WORK IT OUT {BY FRED SHAW} As a somewhat reluctant member of the gig economy (professor, waiter, writer), I found myself rereading Lori Jakiela’s personal essay “The Union Project” multiple times as it appears in her new memoir collection, Portrait of the Artist as a Bingo Worker (Bottom Dog Press). Perhaps it’s because it’s relatable: that mix of pride and shame she feels as a professor working a catering gig, waiting on former students. Or maybe it’s that her writing is so readably poignant. In 23 essays and 213 pages, Portrait gives Jakiela’s longtime readers updated work while providing newcomers a taste of the topics she has covered in three memoirs and a poetry collection. The University of PittsburghGreensburg writing instructor leans on what she knows best, crafting a world that revolves around work and family to ground readers in the realities of an upbringing in Trafford and the obstacles of adulthood. The book’s backbone, though, is its celebration of labor, the lessons and connections to humanity it creates. Jakiela highlights her writerly influences, including a troika of workingclass favorites, Marge Piercy, Philip Levine and Studs Terkel. As an undergraduate, she once met Terkel at a reading, and characterizes him as “always excited about people, their stories, their hearts. He was excited about the world and everything in it. He was not embarrassed of this … [and] always rode the bus because he wanted to be with people and hear their stories.” It’s an ethos Jakiela takes to heart, and her writing includes a cast skillfully portrayed as mostly sympathetic and human. Jakiela also displays a knack for literary ventriloquism, direct-quoting her subjects in ways that speak insightfully about each of their characters long after events have happened. Her father is a pure realist when he says, “I could wipe my ass with what you know.” Her mother is more practical, pronouncing her disdain of reading by saying, “She’ll ruin her eyes.” However, in the title piece, it’s Jakiela’s grandmother Ethel who takes center stage. As a teen, Jakiela worked with Ethel at the Trafford Polish Club on bingo night, the young writer gaining her first insights into the pettiness of others. Ethel feuds with another woman, Fanny, saying of her nemesis, “Cheap is as cheap does.” Ouch. Overall, Portrait’s power lies in authenticity, summed up in a reflective moment when Jakiela writes, “Empathy, like writing, can be about kindness or it can be an aggressive act, both.”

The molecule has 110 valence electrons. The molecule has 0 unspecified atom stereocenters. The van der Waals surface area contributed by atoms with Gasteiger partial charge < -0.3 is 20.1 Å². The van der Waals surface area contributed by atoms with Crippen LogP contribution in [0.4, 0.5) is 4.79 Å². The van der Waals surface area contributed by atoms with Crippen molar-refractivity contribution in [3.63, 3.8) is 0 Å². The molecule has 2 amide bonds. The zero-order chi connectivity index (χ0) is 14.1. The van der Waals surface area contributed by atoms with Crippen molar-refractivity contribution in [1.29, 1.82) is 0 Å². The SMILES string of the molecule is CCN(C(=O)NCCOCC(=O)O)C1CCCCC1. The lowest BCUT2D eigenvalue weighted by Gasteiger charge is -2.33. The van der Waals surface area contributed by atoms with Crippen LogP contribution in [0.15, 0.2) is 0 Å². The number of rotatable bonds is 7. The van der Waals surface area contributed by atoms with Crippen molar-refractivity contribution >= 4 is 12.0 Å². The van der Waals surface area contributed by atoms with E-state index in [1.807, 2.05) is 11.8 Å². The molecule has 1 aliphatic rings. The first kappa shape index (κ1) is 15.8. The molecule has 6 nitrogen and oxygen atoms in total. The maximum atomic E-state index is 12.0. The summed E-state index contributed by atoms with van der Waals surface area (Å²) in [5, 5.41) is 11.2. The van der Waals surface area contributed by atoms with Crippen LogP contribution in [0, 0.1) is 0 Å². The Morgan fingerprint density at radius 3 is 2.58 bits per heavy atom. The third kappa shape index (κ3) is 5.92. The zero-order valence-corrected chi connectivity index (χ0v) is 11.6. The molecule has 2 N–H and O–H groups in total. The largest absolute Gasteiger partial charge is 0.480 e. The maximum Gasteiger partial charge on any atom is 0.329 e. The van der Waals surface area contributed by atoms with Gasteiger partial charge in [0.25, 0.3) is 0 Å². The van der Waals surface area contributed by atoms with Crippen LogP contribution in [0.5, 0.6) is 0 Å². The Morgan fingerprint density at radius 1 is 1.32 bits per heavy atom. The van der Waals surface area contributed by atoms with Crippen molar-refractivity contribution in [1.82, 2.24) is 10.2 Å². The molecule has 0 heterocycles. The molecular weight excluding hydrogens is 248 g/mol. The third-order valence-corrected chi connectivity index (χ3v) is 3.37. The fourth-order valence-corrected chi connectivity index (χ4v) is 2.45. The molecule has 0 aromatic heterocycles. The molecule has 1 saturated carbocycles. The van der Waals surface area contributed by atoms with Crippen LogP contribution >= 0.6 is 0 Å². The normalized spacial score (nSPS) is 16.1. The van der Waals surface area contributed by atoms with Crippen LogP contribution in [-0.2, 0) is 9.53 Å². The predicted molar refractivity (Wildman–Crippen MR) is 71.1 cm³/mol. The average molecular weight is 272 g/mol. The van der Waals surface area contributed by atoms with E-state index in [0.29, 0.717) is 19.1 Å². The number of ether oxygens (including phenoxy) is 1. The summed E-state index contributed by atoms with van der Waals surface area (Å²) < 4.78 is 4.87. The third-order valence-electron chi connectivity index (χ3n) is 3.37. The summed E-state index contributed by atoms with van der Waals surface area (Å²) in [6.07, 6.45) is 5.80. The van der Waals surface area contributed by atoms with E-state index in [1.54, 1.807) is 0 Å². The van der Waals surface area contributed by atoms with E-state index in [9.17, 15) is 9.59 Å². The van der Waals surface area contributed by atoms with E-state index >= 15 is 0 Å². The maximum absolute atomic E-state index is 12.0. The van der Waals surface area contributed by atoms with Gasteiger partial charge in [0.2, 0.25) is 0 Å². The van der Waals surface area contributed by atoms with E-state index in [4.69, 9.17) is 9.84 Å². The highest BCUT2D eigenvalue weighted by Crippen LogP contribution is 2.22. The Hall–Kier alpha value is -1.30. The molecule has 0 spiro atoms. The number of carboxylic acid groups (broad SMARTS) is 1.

Tarrah Krajnak’s “Line Up”

[ART REVIEW]

DREAM IMAGERY {BY CARRIE MANNINO}

I

N BOTH exhibitions currently at Silver Eye Center for Photography, photographers create fantasy from bits of reality. Tarrah Krajnak’s Sismos tells the story of returning to her birth country years after her adoption through other people’s photographs and documents. The aptly named Fantasy Life, by Tabitha Soren, depicts minor-league baseball players and explores the realities of the romanticized American dream. Sismos is at once deeply personal and romantically fictitious, blending stories, imagery and cultures. Born in Peru and immediately adopted by a family in Pennsylvania, where she was raised, Krajnak returned to Lima “with no romantic expectations of ‘finding her roots,’” writes Silver Eye executive director David Oresick in the gallery guide. Instead, she used her

experiences in Peru to collect and compile images of other people’s lives, collaging these portraits and histories to create a gritty, fantastical imagining of an alternate life, perhaps of her birth mother, or

SISMOS AND FANTASY LIFE continue through Feb. 17. Silver Eye Center for Photography, 4808 Penn Ave., Bloomfield. 412-431-1810 or www.silvereye.org

of herself, had she been raised in Lima. Krajnak’s photographs focus not just on the experience of individuals in Peru, but specifically on the experience of women and how they are pressured to fulfill their society’s conception of womanhood. Sismos consists of three distinct series.